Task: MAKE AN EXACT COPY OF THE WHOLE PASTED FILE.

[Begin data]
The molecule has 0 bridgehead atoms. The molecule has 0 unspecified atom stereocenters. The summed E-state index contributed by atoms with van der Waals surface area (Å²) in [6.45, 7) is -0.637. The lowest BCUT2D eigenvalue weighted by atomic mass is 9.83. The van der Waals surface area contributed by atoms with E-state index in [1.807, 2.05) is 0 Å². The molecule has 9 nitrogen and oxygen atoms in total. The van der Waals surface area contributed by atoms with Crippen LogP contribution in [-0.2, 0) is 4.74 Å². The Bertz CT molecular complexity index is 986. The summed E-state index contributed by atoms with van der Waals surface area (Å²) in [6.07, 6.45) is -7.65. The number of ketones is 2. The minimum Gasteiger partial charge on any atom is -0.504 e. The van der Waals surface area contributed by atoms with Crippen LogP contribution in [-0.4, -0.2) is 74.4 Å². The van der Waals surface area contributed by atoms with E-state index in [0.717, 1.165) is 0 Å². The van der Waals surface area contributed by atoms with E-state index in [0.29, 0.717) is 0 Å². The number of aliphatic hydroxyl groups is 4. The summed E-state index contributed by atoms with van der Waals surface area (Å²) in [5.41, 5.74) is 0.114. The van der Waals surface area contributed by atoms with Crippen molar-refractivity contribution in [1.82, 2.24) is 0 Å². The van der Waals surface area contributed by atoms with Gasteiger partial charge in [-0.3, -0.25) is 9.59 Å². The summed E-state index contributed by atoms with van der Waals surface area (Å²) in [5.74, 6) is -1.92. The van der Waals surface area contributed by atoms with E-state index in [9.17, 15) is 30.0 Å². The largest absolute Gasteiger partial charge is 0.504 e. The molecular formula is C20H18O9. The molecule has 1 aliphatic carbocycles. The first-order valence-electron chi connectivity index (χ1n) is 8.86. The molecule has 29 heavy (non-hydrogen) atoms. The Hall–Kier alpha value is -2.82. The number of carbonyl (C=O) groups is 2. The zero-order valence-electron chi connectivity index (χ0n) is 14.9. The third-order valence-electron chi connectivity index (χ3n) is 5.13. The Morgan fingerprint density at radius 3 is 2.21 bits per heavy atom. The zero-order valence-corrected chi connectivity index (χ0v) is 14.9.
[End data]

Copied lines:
The molecule has 0 bridgehead atoms. The molecule has 0 unspecified atom stereocenters. The summed E-state index contributed by atoms with van der Waals surface area (Å²) in [6.45, 7) is -0.637. The lowest BCUT2D eigenvalue weighted by atomic mass is 9.83. The van der Waals surface area contributed by atoms with E-state index in [1.807, 2.05) is 0 Å². The molecule has 9 nitrogen and oxygen atoms in total. The van der Waals surface area contributed by atoms with Crippen LogP contribution in [-0.2, 0) is 4.74 Å². The Bertz CT molecular complexity index is 986. The summed E-state index contributed by atoms with van der Waals surface area (Å²) in [6.07, 6.45) is -7.65. The number of ketones is 2. The minimum Gasteiger partial charge on any atom is -0.504 e. The van der Waals surface area contributed by atoms with Crippen LogP contribution in [-0.4, -0.2) is 74.4 Å². The van der Waals surface area contributed by atoms with E-state index in [0.717, 1.165) is 0 Å². The van der Waals surface area contributed by atoms with E-state index in [0.29, 0.717) is 0 Å². The number of aliphatic hydroxyl groups is 4. The summed E-state index contributed by atoms with van der Waals surface area (Å²) in [5.41, 5.74) is 0.114. The van der Waals surface area contributed by atoms with Crippen molar-refractivity contribution in [1.82, 2.24) is 0 Å². The van der Waals surface area contributed by atoms with Gasteiger partial charge in [-0.3, -0.25) is 9.59 Å². The summed E-state index contributed by atoms with van der Waals surface area (Å²) in [5.74, 6) is -1.92. The van der Waals surface area contributed by atoms with E-state index in [9.17, 15) is 30.0 Å². The largest absolute Gasteiger partial charge is 0.504 e. The molecular formula is C20H18O9. The molecule has 1 aliphatic carbocycles. The first-order valence-electron chi connectivity index (χ1n) is 8.86. The molecule has 29 heavy (non-hydrogen) atoms. The Hall–Kier alpha value is -2.82. The number of carbonyl (C=O) groups is 2. The zero-order valence-electron chi connectivity index (χ0n) is 14.9. The third-order valence-electron chi connectivity index (χ3n) is 5.13. The Morgan fingerprint density at radius 3 is 2.21 bits per heavy atom. The zero-order valence-corrected chi connectivity index (χ0v) is 14.9.